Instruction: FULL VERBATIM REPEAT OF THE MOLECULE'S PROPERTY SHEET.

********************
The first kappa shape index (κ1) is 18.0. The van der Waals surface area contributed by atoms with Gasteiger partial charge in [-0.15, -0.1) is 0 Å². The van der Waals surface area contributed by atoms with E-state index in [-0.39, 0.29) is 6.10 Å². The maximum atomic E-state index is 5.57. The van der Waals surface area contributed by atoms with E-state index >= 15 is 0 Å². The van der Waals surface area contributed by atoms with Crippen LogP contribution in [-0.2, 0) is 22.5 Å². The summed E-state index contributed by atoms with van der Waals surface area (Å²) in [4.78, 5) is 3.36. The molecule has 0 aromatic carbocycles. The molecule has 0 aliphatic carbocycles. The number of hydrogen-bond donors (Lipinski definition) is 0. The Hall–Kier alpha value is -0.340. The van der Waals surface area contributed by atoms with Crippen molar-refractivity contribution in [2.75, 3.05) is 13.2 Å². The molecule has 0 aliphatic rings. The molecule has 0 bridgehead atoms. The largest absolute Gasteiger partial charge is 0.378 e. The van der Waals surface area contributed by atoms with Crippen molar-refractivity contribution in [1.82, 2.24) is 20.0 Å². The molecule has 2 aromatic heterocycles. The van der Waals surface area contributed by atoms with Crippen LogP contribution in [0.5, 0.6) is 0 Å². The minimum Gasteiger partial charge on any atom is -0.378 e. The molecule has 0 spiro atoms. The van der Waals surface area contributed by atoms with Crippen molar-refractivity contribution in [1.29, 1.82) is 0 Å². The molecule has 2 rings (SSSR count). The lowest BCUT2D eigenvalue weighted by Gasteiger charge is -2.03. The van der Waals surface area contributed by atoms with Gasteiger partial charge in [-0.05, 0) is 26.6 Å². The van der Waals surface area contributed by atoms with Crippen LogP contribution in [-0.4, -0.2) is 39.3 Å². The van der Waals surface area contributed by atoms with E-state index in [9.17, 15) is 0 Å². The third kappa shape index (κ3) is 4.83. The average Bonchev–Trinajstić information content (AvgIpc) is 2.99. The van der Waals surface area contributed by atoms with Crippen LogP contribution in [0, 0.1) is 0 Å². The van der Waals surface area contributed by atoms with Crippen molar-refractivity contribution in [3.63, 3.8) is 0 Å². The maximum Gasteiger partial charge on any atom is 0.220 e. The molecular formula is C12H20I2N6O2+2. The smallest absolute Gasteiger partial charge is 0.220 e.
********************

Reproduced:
The first kappa shape index (κ1) is 18.0. The van der Waals surface area contributed by atoms with Gasteiger partial charge in [-0.15, -0.1) is 0 Å². The van der Waals surface area contributed by atoms with E-state index in [-0.39, 0.29) is 6.10 Å². The maximum atomic E-state index is 5.57. The van der Waals surface area contributed by atoms with E-state index >= 15 is 0 Å². The van der Waals surface area contributed by atoms with Crippen LogP contribution in [-0.2, 0) is 22.5 Å². The summed E-state index contributed by atoms with van der Waals surface area (Å²) in [4.78, 5) is 3.36. The molecule has 0 aromatic carbocycles. The molecule has 0 aliphatic carbocycles. The number of hydrogen-bond donors (Lipinski definition) is 0. The Hall–Kier alpha value is -0.340. The van der Waals surface area contributed by atoms with Crippen molar-refractivity contribution in [2.75, 3.05) is 13.2 Å². The molecule has 0 aliphatic rings. The molecule has 0 bridgehead atoms. The largest absolute Gasteiger partial charge is 0.378 e. The van der Waals surface area contributed by atoms with Crippen molar-refractivity contribution in [1.82, 2.24) is 20.0 Å². The molecule has 2 aromatic heterocycles. The van der Waals surface area contributed by atoms with Crippen LogP contribution in [0.5, 0.6) is 0 Å². The minimum Gasteiger partial charge on any atom is -0.378 e. The molecule has 0 spiro atoms. The van der Waals surface area contributed by atoms with Crippen molar-refractivity contribution in [1.29, 1.82) is 0 Å². The molecule has 2 rings (SSSR count). The lowest BCUT2D eigenvalue weighted by Gasteiger charge is -2.03. The van der Waals surface area contributed by atoms with Gasteiger partial charge in [-0.05, 0) is 26.6 Å². The van der Waals surface area contributed by atoms with Crippen LogP contribution in [-0.4, -0.2) is 39.3 Å². The van der Waals surface area contributed by atoms with E-state index in [9.17, 15) is 0 Å². The third kappa shape index (κ3) is 4.83. The average Bonchev–Trinajstić information content (AvgIpc) is 2.99. The van der Waals surface area contributed by atoms with Crippen LogP contribution in [0, 0.1) is 0 Å². The van der Waals surface area contributed by atoms with Crippen molar-refractivity contribution in [3.63, 3.8) is 0 Å². The maximum Gasteiger partial charge on any atom is 0.220 e. The molecular formula is C12H20I2N6O2+2. The smallest absolute Gasteiger partial charge is 0.220 e.